December 1, 2011
In early November, Fitch, Even, Tabin & Flannery partners Karl R. Fink and Joseph E. Shipley led a discussion with the Society of Hispanic Professional Engineers at Northwestern University in Evanston, Illinois, focusing on the practice of law, the role of lawyers in society, and our system of justice. Two weeks later, Fitch Even attorneys Edward W. Gray, Jr., and Kenneth W. Hairston spoke at the Boston Regional Meeting of the National Society of Black Engineers, providing a high-level overview of the building blocks of intellectual property law and encouraging attendees to consider the law as a career option. These presentations were part of an ongoing effort by Fitch Even to support the Institute for Inclusion in the Legal Profession (IILP) in its work to increase the number of diverse individuals entering the legal profession.
In October, attorneys from Fitch Even and Kraft Foods led a discussion at Chicago Bulls College Prep, working with the Just The Beginning Foundation. Mr. Shipley, Mr. Hairston, and other lawyers from Fitch Even, including Jonathan C. Hughley, John M. Naber, and Jon A. Birmingham, have also led discussions with diverse groups of students at the Better Boys Foundation in the Lawndale neighborhood of Chicago; Cristo Rey High School in Pilsen; the Apostolic Whole Truth Church in Englewood; Berkeley College in New York City; Allegheny College in Meadville, PA; and the University of Illinois at Champaign-Urbana. "The students' enthusiasm and their high level of interest in the legal profession make our discussions with them very rewarding," Mr. Shipley commented.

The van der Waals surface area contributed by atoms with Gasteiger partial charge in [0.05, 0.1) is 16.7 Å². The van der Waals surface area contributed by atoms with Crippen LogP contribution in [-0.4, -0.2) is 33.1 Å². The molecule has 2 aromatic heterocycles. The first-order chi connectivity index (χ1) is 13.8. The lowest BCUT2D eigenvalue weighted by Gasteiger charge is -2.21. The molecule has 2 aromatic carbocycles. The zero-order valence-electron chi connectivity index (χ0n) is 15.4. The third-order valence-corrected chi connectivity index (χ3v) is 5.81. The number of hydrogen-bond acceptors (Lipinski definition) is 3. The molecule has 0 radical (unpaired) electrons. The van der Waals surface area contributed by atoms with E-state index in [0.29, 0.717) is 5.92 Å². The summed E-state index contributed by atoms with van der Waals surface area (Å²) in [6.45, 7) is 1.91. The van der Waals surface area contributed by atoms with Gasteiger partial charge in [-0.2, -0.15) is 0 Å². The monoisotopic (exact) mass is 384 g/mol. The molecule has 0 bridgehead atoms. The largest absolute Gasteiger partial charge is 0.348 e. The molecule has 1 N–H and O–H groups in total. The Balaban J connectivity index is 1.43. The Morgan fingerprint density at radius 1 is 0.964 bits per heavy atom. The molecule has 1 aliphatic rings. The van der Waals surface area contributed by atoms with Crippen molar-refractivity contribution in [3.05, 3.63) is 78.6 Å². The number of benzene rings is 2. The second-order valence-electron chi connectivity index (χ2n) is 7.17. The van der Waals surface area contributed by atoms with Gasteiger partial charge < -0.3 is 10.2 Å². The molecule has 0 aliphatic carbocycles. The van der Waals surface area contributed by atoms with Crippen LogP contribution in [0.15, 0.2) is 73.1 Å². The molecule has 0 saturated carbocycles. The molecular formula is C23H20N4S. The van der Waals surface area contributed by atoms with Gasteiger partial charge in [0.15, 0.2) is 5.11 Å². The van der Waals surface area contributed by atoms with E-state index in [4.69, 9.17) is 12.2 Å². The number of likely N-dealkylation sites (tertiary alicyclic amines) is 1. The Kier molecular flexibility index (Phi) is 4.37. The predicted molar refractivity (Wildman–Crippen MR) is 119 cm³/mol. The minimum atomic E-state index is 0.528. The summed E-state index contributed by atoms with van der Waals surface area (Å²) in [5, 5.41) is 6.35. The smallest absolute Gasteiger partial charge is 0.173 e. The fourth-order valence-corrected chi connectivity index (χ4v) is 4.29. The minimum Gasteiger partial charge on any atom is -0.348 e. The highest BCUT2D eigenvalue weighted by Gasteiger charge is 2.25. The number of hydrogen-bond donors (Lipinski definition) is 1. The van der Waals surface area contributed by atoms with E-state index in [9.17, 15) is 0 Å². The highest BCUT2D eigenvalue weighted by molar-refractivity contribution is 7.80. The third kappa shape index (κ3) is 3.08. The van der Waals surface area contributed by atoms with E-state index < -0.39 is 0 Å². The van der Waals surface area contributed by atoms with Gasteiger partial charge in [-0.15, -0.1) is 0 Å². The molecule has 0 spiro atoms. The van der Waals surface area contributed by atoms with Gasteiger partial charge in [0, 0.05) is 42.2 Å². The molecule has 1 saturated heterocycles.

On November 22, the Chicago Daily Law Bulletin published an article, “Lawyers Volunteer Time with Program to Improve Diversity,” that featured Fitch Even’s outreach efforts. In the article, Sandra S. Yamate, CEO of IILP, was quoted as saying of Fitch Even, "They are making a concerted and conscious effort to make sure their lawyers are interacting with young people. They're trying to provide positive role models for these young people to encourage them to think of different career opportunities."
The IILP seeks to drive progress in diversity and inclusion in the legal profession through comprehensive outreach, with a goal of replacing barriers with bridges between legal, judicial, professional, educational, and governmental institutions. A key part of their mission is to help diverse students become law students, enter the legal profession and eventually become successful lawyers and judges, while working to ensure that the profession that awaits them genuinely offers a career path for long-term professional satisfaction.